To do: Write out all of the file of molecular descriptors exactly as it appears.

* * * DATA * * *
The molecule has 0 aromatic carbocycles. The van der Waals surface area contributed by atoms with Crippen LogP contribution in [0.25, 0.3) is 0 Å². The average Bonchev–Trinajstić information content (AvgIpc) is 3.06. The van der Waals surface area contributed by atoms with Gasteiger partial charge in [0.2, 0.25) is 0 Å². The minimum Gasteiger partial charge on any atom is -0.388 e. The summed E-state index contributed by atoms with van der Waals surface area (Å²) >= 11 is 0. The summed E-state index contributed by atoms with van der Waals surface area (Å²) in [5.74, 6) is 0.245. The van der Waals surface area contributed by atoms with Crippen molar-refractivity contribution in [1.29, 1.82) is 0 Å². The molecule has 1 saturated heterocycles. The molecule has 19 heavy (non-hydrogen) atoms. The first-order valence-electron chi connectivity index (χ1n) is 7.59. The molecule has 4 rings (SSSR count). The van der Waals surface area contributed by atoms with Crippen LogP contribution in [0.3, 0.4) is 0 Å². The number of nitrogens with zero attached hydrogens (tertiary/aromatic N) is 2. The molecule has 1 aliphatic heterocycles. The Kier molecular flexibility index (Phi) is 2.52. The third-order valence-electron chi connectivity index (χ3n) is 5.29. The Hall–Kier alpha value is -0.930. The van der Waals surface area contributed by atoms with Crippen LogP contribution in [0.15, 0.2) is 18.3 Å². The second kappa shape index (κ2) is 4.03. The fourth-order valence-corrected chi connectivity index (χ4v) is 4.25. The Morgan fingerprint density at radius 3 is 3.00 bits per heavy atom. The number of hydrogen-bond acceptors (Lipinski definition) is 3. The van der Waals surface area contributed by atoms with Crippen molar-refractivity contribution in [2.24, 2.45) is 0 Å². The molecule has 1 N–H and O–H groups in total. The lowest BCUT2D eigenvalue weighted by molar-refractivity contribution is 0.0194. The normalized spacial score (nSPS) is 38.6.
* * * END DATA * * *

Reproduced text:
The molecule has 0 aromatic carbocycles. The van der Waals surface area contributed by atoms with Crippen LogP contribution in [0.25, 0.3) is 0 Å². The average Bonchev–Trinajstić information content (AvgIpc) is 3.06. The van der Waals surface area contributed by atoms with Gasteiger partial charge in [0.2, 0.25) is 0 Å². The minimum Gasteiger partial charge on any atom is -0.388 e. The summed E-state index contributed by atoms with van der Waals surface area (Å²) >= 11 is 0. The summed E-state index contributed by atoms with van der Waals surface area (Å²) in [5.74, 6) is 0.245. The van der Waals surface area contributed by atoms with Crippen molar-refractivity contribution in [1.29, 1.82) is 0 Å². The molecule has 1 saturated heterocycles. The molecule has 19 heavy (non-hydrogen) atoms. The first-order valence-electron chi connectivity index (χ1n) is 7.59. The molecule has 4 rings (SSSR count). The van der Waals surface area contributed by atoms with Crippen LogP contribution in [0.3, 0.4) is 0 Å². The number of nitrogens with zero attached hydrogens (tertiary/aromatic N) is 2. The molecule has 1 aliphatic heterocycles. The Kier molecular flexibility index (Phi) is 2.52. The third-order valence-electron chi connectivity index (χ3n) is 5.29. The Hall–Kier alpha value is -0.930. The van der Waals surface area contributed by atoms with Crippen LogP contribution in [0.15, 0.2) is 18.3 Å². The second kappa shape index (κ2) is 4.03. The fourth-order valence-corrected chi connectivity index (χ4v) is 4.25. The Morgan fingerprint density at radius 3 is 3.00 bits per heavy atom. The number of hydrogen-bond acceptors (Lipinski definition) is 3. The van der Waals surface area contributed by atoms with Crippen molar-refractivity contribution in [2.24, 2.45) is 0 Å². The molecule has 1 N–H and O–H groups in total. The lowest BCUT2D eigenvalue weighted by molar-refractivity contribution is 0.0194. The normalized spacial score (nSPS) is 38.6.